I didn’t get one of those. Thus, this keyboard goes CLICK CLICK CLICK CLICK CLICK CLICK really loudly. It’s like a typewriter from All The President’s Men. Initially I was horrified by this, even though I’d been warned about it, but now I love it. It doesn’t matter what I’m writing – even if it’s blathering nonsense like this article, it sounds incredibly important and forceful. I am hammering my thoughts into the computer. THESE WORDS HAVE POWER. It makes typing fun, almost. I’m finding I’m typing slightly more rapidly too, as the clicking and bouncing enhances the rhythm of writing.
What I’m still struggling with slightly is that it’s tiring to use – i.e my finger tips ache a little. This is because my old brain is accustomed to a keyboard which requires me to press each key all the way down before a character will appear, and the keys on this thing require quite some force to do that. I’m currently hammering it, in other words. In fact, a keypress on this thing triggers when a button is relatively lightly, so what I’m trying to do is train myself to type less forcefully.
This does involve unlearning how to type to some degree, but I’m getting there, and eventually I’m going to find the degree of button-pushing which is the best fit for me, rather than that what is mandated by the travel distance of the keys. It’s slowly happening, and there’s both less volume and less ache because of it, but without losing the wonderful bouncy, clicky, look-at-me-I’m-doing-something-physical sensation.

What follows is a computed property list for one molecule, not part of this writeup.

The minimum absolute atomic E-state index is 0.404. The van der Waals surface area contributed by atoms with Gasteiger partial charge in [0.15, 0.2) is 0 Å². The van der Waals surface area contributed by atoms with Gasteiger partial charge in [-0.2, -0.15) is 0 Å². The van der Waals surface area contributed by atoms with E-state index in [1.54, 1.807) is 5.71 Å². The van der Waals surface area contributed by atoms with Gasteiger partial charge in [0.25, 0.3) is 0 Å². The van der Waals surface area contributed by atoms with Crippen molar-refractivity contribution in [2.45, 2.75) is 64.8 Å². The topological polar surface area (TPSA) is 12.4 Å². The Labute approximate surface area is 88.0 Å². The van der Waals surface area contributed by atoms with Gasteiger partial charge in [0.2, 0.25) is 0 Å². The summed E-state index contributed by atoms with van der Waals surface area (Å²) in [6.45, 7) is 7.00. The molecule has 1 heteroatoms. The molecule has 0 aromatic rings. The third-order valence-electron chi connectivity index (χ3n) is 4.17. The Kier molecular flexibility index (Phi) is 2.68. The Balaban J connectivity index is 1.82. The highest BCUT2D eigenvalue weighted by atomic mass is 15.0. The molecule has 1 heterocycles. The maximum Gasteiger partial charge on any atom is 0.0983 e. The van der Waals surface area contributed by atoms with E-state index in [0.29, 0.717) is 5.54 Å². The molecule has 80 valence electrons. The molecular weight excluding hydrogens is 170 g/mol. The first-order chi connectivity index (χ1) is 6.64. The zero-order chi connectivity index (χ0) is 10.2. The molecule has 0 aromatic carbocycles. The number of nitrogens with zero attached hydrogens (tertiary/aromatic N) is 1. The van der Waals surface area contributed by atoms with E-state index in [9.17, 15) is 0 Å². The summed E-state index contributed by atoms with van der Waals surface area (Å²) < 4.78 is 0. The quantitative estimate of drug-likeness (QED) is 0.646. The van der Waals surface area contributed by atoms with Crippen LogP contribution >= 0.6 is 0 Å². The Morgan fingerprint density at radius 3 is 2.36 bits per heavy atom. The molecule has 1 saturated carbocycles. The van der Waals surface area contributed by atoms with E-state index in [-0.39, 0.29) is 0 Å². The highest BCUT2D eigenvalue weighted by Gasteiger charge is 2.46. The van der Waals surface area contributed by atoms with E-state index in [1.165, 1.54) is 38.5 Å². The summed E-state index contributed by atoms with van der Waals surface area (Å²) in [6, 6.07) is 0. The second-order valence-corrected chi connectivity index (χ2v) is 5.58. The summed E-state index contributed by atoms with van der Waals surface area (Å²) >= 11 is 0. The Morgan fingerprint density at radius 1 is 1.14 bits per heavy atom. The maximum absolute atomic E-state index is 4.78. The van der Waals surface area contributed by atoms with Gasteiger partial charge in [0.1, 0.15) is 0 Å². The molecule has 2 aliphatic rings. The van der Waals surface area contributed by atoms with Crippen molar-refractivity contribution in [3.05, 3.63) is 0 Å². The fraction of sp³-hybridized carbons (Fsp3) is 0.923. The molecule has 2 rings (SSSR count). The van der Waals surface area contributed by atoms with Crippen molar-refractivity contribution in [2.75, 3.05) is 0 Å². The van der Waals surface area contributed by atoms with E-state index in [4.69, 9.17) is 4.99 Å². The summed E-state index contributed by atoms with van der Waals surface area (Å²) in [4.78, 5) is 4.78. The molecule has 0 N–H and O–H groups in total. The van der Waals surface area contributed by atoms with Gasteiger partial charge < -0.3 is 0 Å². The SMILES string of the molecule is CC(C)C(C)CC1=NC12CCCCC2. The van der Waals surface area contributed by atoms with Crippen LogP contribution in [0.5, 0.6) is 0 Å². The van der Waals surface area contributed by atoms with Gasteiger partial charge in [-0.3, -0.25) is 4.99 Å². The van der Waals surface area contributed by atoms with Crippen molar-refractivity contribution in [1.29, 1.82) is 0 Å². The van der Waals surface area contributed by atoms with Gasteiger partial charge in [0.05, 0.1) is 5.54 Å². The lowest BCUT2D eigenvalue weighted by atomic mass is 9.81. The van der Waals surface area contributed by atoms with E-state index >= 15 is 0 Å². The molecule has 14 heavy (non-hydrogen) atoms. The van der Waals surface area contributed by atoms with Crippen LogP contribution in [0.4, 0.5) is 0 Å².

There’s not too much to report for games, if I’m honest. High-end players love these things because there’s no chance of the keyboard having a wobbly when you press too many buttons at once, and because the whole key travel distance thing means in theory you can have less delay in inputting commands, but that’s just not my world. Frankly you might as well ask me to diagnose a sick dolphin. What I do like is that hitting reload or use or whatever feels a lot more like doing something physical now – again, this is about the tactility and to some degree noise of a mechanical keyboard. If you want to hit a button with purpose, this is the way to go.
This Razer thing also has repogrammable keys, macro recording and a USB port, but your mileage may vary on that sort of gubbins, depending on which board you go for. I’m just blathering about the general mechanical vs traditional keyboard concept here. This particular board has certainly impressed me, but there are far more attractive mechanical keyboards out there. If you can find the money for them, that is. I got this one because it was cheap, for one time only, and while it’s really only the fonts on the key-tops that bother me, in time I may regret going for a stingy option. That seems fairly unlikely right now, though.
The move to mechanical is definitely a more than superficial change – after all, we’re talking about making the main means of interfacing with one’s PC feel more enjoyable – but I think I’d have seriously struggled to spend the £100+ generally required for these things. Hopefully we’ll see prices lower – for entry-level models at least – as interest in mechanical keyboards continues to rise, which I’m rather it certain will be the case.